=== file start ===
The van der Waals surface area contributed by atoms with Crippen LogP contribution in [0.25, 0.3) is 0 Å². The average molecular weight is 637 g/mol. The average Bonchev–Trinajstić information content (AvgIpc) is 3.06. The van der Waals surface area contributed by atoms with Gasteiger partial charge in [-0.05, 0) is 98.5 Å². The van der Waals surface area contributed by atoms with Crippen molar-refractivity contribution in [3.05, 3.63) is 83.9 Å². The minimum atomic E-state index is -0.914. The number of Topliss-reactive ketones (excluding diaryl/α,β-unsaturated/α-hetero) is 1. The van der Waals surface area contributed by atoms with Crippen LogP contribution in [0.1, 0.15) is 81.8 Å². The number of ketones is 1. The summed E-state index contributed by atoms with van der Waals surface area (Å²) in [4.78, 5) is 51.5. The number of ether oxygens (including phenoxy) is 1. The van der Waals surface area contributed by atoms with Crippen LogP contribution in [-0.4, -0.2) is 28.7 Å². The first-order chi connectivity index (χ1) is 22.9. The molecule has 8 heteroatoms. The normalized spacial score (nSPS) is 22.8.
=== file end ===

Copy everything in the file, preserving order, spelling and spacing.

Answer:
The van der Waals surface area contributed by atoms with Crippen LogP contribution in [0.25, 0.3) is 0 Å². The average molecular weight is 637 g/mol. The average Bonchev–Trinajstić information content (AvgIpc) is 3.06. The van der Waals surface area contributed by atoms with Gasteiger partial charge in [-0.05, 0) is 98.5 Å². The van der Waals surface area contributed by atoms with Crippen molar-refractivity contribution in [3.05, 3.63) is 83.9 Å². The minimum atomic E-state index is -0.914. The number of Topliss-reactive ketones (excluding diaryl/α,β-unsaturated/α-hetero) is 1. The van der Waals surface area contributed by atoms with Crippen LogP contribution in [0.1, 0.15) is 81.8 Å². The number of ketones is 1. The summed E-state index contributed by atoms with van der Waals surface area (Å²) in [4.78, 5) is 51.5. The number of ether oxygens (including phenoxy) is 1. The van der Waals surface area contributed by atoms with Crippen LogP contribution in [-0.4, -0.2) is 28.7 Å². The first-order chi connectivity index (χ1) is 22.9. The molecule has 8 heteroatoms. The normalized spacial score (nSPS) is 22.8.